Russian scientists are trying to unravel the mystery of extinct viruses by looking at the remains of animals found in Siberian permafrost.
The Vector Institute in Siberia, together with the Northeastern Federal University of Yakutsk, has recently announced they are conducting paleovirus research for the first time.
Most recent research conducted in the Vector has focused on today’s pathogens with little interest in ancient bacteria, but this project will carefully study viruses that are now extinct, most of which will be recovered from animals found in Siberian permafrost. Their experiments began with a piece of soft tissue taken from a 4,450-year-old horse that was discovered in the Verkhoyansk region back in 2009. They also hope to extend their research to other animals, including the ancient moose, mammoth, prehistoric puppies, various rodents, ancient birds, rabbit – like mammals and others.
Through this work, Vector scientists say they hope to gain an understanding of the evolutionary history of long-extinct viruses, as well as gain insight into infectious agents that still inhabit the planet today.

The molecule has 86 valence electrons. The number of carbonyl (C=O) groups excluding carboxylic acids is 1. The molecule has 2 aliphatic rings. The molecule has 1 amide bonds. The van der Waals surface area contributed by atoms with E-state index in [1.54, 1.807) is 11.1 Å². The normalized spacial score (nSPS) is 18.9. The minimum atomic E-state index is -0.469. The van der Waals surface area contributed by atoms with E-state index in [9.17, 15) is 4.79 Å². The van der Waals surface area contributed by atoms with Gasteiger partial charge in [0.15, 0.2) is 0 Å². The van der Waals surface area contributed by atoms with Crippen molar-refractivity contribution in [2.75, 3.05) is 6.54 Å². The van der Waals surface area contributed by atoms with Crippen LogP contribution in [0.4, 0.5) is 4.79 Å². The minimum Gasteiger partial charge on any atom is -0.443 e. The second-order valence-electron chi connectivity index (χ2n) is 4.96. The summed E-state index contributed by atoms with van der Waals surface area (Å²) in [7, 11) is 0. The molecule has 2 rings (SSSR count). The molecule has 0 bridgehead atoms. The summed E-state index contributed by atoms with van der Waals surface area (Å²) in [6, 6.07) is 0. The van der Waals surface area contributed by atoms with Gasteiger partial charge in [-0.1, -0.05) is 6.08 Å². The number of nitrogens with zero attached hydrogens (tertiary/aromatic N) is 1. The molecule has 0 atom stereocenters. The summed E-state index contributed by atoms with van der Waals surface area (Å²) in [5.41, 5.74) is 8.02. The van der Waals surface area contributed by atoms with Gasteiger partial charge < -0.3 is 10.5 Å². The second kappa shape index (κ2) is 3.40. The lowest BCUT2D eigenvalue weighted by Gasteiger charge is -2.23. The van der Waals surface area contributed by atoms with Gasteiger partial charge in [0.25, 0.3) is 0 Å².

The Vector Institute is a state biological research center with a very “vivid” history. During the Cold War, he is believed to be a leader in biological weapons research in the USSR. Today, he is conducting research on some of the deadliest viruses in the world, including the SARS-CoV-2 virus that causes COVID-19. They also helped develop EpiVacCorona, one of the leading COVID-19 vaccines developed in Russia.
One of them is an institute that was found in a remote corner of the Russian Novosibirsk region two official repositories for now an eradicated smallpox virus, and is the second headquarters of the Centers for Disease Control and Prevention in Atlanta, Georgia. Due to the threat of pathogens lying in it, the facility is considered a high-security laboratory, lined with reinforced concrete walls and strictly monitored.
Despite safety measures, accidents have occurred here. In 2019 a significant explosion was recorded in the Vector drive. Fortunately, there were no public health risks arising from the explosion. In another monstrous accident, a scientist at the facility died in 2004 after accidentally getting stuck with an Ebola-contaminated needle.
The study of permafrost-locked pathogens could become an increasingly urgent area of study. With rising global temperatures due to climate change, especially in the Arctic region of the planet, huge amounts of ice, glaciers and permafrost are slowly thawing. This increases the possibility of the existence of potentially unknown microbial life, from viruses and bacteria to fungi and algae released into the environment. Although the scale of the threat is currently unknown, it is clearly a problem that scientists want to understand as soon as possible.